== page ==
(15.05.2011) In all wars individuals - sometimes only a few, sometimes thousands - try to evade military service, to object military actions or desert from the military. They face prosecution and persecution. Furthermore objectors have to realize that in many countries their conscience and convictions are not accepted. They face repression, prosecution or new recruitment as well. This is why all of them seek protection abroad in other countries. But over and over again such applications for asylum are rejected. Generally, prosecution and persecution of conscientious objectors or deserters is not regarded as a valid reason for asylum.
Some international resolutions and recommendations have been adopted in recent years. I would like to give a summary of these, highlighting different opinions and the existing possibilities for conscientious objectors and deserters to be accepted as refugees. Additionally, I will outline the limits of such possibilities.
International Standards on Conscientious Objection to Military Service
(02.05.2011) Conscientious objection to military service is not explicitly recognised in the international human rights standards. This has led some States to argue that it is not protected by them. However, this is not the case. The Human Rights Committee, the expert body which supervises the implementation of the International Covenant on Civil and Political Rights is clear that conscientious objection to military service is protected under the right to freedom of thought, conscience and religion, and has stated so in Views (decisions) on individual communications, in its General Comments and in Concluding Observations. In addition, the (former) UN Commission on Human Rights adopted a series of resolutions on conscientious objection to military service, and the Working Group on Arbitrary Detention and the Special Rapporteur on Freedom of Religion and Belief of the UN Human Rights Council have also addressed the issue.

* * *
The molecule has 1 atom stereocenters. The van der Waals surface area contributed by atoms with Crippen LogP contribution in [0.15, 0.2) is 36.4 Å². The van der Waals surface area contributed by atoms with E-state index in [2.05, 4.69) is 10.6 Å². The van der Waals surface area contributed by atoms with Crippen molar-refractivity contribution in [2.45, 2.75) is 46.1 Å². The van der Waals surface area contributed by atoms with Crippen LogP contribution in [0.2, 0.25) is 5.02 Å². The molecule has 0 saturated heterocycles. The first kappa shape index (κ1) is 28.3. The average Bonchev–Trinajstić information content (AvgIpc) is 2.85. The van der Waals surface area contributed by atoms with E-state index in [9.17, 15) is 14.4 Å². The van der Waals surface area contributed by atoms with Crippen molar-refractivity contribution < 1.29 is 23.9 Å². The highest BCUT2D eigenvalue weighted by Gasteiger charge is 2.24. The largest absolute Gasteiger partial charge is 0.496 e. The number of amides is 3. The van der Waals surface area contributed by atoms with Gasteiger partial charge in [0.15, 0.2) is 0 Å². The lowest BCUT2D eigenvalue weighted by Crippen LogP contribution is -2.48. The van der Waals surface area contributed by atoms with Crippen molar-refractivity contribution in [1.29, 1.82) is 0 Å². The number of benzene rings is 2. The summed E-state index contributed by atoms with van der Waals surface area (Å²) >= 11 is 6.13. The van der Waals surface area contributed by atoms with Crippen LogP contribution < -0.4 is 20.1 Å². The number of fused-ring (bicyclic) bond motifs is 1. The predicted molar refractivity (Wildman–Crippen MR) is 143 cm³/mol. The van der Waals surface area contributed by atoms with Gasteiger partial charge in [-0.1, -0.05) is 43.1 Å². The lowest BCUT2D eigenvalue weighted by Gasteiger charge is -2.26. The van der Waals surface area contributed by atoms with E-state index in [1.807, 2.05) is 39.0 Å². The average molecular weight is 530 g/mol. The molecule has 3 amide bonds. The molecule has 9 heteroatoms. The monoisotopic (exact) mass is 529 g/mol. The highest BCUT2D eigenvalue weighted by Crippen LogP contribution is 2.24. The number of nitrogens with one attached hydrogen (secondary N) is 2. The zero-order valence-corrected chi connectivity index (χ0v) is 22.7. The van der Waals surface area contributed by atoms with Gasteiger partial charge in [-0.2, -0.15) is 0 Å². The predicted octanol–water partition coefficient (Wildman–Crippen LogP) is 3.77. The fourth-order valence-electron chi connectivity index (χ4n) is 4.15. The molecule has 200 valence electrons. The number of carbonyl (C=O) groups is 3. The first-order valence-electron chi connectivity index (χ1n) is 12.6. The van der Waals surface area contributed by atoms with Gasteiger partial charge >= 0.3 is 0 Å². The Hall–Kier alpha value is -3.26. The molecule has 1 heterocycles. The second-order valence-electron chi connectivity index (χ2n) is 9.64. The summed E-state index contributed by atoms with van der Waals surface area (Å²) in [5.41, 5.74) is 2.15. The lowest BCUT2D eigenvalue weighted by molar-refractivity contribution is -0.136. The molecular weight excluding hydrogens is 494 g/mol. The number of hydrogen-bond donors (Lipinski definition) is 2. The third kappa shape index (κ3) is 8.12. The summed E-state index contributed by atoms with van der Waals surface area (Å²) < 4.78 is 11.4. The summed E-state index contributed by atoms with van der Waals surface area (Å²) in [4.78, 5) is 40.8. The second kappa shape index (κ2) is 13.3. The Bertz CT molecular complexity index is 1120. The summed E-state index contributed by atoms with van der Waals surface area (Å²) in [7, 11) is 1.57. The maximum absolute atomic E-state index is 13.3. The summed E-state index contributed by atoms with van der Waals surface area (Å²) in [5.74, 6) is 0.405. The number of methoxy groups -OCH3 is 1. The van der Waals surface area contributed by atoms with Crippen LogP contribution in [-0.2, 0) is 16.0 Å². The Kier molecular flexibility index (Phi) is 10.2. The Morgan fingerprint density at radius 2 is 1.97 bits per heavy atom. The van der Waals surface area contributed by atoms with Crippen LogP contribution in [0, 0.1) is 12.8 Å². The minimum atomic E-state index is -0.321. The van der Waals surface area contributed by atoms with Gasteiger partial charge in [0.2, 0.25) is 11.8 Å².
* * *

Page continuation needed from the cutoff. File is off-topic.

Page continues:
Azerbaijan: Detention of Youth Activist Highlights Failure to Provide Alternative to Military Service
(30.03.2011) Sarah Paulsworth, University of Pittsburgh School of Law ’12, writes about the absence of alternative military service in Azerbaijan and of protections afforded to conscientious objectors (COs) under international law.